Therefore, his art reveals both the vulnerable side of being human and the visionary view that prompts experimentation and creativity. This complex vision was intended to reform Western art through the belief that new frontiers should be achieved beyond tradition, which he considered boring, repetitive, and predictable. This defiant attitude is particularly evident in his portraits from recollection in which he did not paint the sitter from life but from what he remembered after an attentive observation session that could take hours. They are apparently funny figures in which varnish and plaster were thickly layered and then scraped or cut with a stick or a knife.
Another example of this approach are the “Ladies’ Bodies” (1950s, ink on paper and oil painting on boards), which are in opposition to the ideal notion of female beauty present in ancient Greek art and in today’s magazine covers. His female bodies focus on internal fluids, the inner intimate parts that unsettle the viewer and open up to a landscape of flesh. They are sensual and disturbing at the same time.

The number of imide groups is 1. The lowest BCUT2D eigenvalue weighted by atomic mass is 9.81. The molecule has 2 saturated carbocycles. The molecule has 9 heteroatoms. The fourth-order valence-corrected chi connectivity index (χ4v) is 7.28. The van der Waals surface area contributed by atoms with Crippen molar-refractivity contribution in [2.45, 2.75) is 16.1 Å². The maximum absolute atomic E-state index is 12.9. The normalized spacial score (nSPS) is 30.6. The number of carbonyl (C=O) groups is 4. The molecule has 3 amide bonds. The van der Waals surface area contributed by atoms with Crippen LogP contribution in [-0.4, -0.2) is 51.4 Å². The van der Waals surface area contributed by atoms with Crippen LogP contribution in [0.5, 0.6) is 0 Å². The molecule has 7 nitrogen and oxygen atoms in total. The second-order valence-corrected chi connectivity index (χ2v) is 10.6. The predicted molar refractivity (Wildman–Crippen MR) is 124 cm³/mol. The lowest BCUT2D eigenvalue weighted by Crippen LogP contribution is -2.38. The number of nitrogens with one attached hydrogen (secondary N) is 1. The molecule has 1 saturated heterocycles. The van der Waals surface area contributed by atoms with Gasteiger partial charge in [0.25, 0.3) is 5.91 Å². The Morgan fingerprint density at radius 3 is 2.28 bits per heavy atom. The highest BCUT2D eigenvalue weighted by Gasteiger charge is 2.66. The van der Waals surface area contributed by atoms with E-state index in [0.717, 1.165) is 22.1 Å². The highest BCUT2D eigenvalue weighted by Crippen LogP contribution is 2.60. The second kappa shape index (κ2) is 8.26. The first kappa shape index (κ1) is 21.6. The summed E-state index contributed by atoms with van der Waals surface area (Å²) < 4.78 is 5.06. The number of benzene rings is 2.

During his life, Dubuffet also collected what he called Art Brut (raw art) – that is, the artworks of artists in psychiatric care or visionaries. They are outsiders who were considered to be at the margins of the art world. Most of these works are untitled and range from detailed figurative pictures to totally abstract pieces. Dubuffet found these works genuine and inspirational and wished to organise an exhibition dedicated to Art Brut, which, unfortunately, never happened.
In the 1970s, Dubuffet worked on Cocou Bazar, an installation of theatrical props that was exhibited for the first time at the Guggenheim Museum in New York in 1973. It was a display of performative art with music and light but without any narration. Dubuffet explained that the scenes were intentionally “brutally loud with abrupt interruptions of silence.” They are white figures outlined in black and painted in blues and reds reminiscent of marionettes or puppets; they are entertaining and playful, like most of his artwork.
In his final phase, he seems to revisit and mix all his previous approaches, simplifying the techniques and also commenting on his own past works. The interest in graffiti comes back together with the use of ink, acrylics, and collage. His cartoonish figures intersect with doodles, geometrical shapes, and pure abstract pieces in acrylics.
In this retrospective, a wide range of Dubuffet’s artwork is on display, and the exhibition does a fine job of explaining and analysing the different stages of his career and his belief that “there are as many realities as we want there to be.”
Jean Dubuffet: Brutal Beauty
Barbican Art Gallery, London, UK
17 May– 22 August 2021